let future = async {
    while !done.load(Ordering::Relaxed) {
        match ctx.receive().await {
            Ok(msg) => {
                let pipe = msg.get_pipe()?;
                let mut response = msg.dup()?;
                response.set_pipe(&pipe);
                ctx.send(response).await?;
            }
            _ => panic!(),
        }
    }
};

block_on(future);

Unfortunately, how the ? operator works in async blocks (i.e. async {}) is not defined, and async closures (i.e. async || {}) are unstable.

If we replace ? with .unwrap() it compiles and runs.

Heterogeneous Returns

Given:

broker_pull_ctx.receive().for_each(|msg| {
    if let Ok(msg) = msg {
        broker_push_ctx.send(msg).then(|msg| {
            // Do something with the message
            future::ready(())
        })
    } else {
        future::ready(())
    }
});

Sadness:

|
144 | / if let Ok(msg) = msg {
145 | | broker_push_ctx.send(msg).then(|res| {
    | | _____________________ -
146 | || res.unwrap().unwrap();
147 | || future::ready(())
148 | || })
    | || ______________________ - expected because of this
149 | | } else {
150 | | future::ready(())
    | | ^^^^^^^^^^^^^^^^^ expected struct `futures_util::future::then::Then`, found struct `futures_util::future::ready::Ready`
151 | | }
    | | _________________ - if and else have incompatible types
    |
    = note: expected type `futures_util::future::then::Then<futures_channel::oneshot::Receiver<std::result::Result<(), runng::result::Error>>, futures_util::future::ready::Ready<_>, [closure@runng/tests/test_main.rs:145:52: 148:22]>`
               found type `futures_util::future::ready::Ready<_>`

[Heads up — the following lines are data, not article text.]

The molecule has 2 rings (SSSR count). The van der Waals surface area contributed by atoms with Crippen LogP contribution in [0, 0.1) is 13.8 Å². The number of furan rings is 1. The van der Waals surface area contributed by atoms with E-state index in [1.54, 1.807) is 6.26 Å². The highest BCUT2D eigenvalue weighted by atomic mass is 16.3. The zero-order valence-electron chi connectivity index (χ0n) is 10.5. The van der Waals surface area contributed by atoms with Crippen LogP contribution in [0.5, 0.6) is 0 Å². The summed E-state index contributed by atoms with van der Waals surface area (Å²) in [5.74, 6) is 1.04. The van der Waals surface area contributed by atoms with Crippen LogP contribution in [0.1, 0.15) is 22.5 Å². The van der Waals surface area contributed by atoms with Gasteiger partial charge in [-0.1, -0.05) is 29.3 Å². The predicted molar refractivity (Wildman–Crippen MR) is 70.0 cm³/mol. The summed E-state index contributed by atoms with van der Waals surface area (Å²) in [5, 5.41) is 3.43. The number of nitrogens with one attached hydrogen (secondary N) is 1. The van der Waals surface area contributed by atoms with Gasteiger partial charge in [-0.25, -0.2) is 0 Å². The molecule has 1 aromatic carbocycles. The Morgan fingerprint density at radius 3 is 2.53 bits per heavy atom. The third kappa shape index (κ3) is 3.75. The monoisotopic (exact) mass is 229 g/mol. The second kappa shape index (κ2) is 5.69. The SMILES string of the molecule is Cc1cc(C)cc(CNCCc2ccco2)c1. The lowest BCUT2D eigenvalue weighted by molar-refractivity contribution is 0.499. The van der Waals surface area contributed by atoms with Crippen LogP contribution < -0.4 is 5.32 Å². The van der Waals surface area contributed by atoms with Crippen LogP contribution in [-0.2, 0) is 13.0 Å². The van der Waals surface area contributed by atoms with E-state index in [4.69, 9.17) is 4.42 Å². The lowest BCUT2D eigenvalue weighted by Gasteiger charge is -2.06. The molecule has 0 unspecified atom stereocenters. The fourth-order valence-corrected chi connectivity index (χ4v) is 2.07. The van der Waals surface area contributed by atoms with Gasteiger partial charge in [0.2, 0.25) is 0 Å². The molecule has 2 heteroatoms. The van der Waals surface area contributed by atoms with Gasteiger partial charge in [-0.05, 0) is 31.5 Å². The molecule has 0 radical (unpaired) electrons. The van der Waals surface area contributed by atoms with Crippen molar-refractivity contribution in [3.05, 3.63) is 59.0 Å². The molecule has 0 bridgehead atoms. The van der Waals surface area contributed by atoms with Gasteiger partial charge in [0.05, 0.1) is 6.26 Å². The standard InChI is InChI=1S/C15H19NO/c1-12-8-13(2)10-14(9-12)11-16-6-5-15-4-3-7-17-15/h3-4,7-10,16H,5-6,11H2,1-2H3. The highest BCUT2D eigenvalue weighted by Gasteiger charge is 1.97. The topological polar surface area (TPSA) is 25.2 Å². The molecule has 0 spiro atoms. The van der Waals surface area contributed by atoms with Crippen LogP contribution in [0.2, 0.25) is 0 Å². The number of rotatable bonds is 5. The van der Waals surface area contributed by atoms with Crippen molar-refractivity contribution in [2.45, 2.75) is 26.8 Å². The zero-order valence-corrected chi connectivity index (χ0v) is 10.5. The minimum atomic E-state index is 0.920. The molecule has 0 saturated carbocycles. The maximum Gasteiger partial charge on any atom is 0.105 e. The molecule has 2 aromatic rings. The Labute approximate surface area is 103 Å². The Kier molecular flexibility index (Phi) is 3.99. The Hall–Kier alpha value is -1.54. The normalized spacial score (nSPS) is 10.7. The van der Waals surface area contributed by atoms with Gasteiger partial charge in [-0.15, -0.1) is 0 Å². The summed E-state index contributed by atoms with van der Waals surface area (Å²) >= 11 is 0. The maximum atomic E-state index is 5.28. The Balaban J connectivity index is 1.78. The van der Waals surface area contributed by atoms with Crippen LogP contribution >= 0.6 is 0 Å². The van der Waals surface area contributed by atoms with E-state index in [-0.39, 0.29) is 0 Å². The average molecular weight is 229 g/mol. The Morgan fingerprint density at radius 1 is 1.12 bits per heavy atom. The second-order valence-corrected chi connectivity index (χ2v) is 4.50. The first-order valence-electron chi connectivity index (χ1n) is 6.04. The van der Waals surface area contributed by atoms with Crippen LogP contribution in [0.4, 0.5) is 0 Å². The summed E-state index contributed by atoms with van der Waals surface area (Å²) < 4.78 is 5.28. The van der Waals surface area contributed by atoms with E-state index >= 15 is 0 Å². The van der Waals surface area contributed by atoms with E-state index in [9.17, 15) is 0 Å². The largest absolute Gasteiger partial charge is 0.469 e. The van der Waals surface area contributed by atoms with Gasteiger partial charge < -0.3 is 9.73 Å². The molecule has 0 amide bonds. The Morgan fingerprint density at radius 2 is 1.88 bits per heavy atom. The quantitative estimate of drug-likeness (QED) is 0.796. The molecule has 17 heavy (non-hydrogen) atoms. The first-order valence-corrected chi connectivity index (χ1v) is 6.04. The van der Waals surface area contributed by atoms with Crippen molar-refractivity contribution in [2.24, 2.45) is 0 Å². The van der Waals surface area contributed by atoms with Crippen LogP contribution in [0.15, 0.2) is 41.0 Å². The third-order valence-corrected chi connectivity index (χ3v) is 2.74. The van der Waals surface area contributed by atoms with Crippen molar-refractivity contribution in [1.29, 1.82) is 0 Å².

Basically, then()- like many Rust combinators- returns a distinct type (Then in this case).

If you reach for a trait object for type erasure via -> Box<dyn Future<Output = ()>> and wrap the returns in Box::new() you’ll run into:

error[E0277]: the trait bound `dyn core::future::future::Future<Output = ()>: std::marker::Unpin` is not satisfied
   --> runng/tests/test_main.rs:155:58
    |
155 | let fut = broker_pull_ctx.receive().unwrap().for_each(|msg| -> Box<dyn Future<Output = ()>> {
    | ^^^^^^^^ the trait `std::marker::Unpin` is not implemented for `dyn core::future::future::Future<Output = ()>`
    |
    = note: required because of the requirements on the impl of `core::future::future::Future` for `std::boxed::Box<dyn core::future::future::Future<Output = ()>>`

Lo, the 1.33 feature “pinning”. Thankfully, the type-insanity that is Pin<Box<dyn Future<Output = T>>> is common enough that a future::BoxFuture<T> alias is provided:

let fut = broker_pull_ctx...for_each(|msg| -> future::BoxFuture<()> {
    if let Ok(msg) = msg {
        Box::pin(broker_push_ctx.send(msg).then(|_| { }))
    } else {
        Box::pin(future::ready(()))
    }
});
block_on(fut);

Alternatively, you can multiplex the return with something like future::Either:

let fut = broker_pull_ctx...for_each(|msg| {
    use futures::future::Either;
    if let Ok(msg) = msg {
        Either::Left(